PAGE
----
The date when Easter will be celebrated was decided upon at the First Council of Nicea, a council of Christian bishops convened in Nicea by the Roman Emperor Constantine I in 325AD. Nicea was on the site of the modern-day town of Iznik in Turkey.
The purpose of the gathering was to make an agreement on several Christian topics, including the date of Easter.
The bishops decided that Easter Day (also called Easter Sunday, the anniversary of Christ’s resurrection) would fall on the first Sunday following the paschal full moon. That means the next full moon after the spring equinox.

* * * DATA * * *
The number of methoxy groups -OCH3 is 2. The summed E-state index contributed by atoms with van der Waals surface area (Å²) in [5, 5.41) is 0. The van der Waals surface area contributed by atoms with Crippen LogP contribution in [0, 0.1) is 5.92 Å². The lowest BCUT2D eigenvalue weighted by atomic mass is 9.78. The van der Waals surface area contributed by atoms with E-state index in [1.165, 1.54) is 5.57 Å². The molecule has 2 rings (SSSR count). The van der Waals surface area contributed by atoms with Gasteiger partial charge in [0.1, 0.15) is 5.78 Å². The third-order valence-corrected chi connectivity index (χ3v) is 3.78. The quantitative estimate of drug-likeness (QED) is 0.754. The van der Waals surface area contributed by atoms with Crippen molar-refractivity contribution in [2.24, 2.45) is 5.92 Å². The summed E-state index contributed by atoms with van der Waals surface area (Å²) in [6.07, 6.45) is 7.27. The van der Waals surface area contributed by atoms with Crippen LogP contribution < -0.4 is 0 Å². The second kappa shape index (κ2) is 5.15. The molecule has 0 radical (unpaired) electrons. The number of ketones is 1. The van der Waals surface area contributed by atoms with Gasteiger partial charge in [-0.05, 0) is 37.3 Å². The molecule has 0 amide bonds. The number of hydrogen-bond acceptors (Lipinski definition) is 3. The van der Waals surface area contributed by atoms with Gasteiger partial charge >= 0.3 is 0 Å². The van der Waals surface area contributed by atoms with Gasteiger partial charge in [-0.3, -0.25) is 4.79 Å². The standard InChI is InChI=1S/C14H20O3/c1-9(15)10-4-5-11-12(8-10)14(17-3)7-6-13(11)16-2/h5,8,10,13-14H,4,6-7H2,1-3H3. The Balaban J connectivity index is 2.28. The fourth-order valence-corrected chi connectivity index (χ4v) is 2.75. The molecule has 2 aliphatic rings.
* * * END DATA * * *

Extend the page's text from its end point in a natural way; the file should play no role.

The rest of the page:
Part of the thinking behind a flexible date is that Easter must always occur on a Sunday, because that was the day of Christ’s Resurrection.
The reason for choosing the paschal full moon is that it’s the date of Passover in the Jewish calendar, and the Last Supper (Holy Thursday) occurred on the Passover. Therefore, Easter is the Sunday after Passover.
However, the paschal full moon can be on different days in different time zones and that would produce variations on Easter.
Realising this, the Church decided that the full moon is always determined to be the 14th day of the lunar month. The Church also fixes the spring equinox as March 21 – even though it can occur on March 20, as it will in 2014 – so that it can help to work out the date of Easter.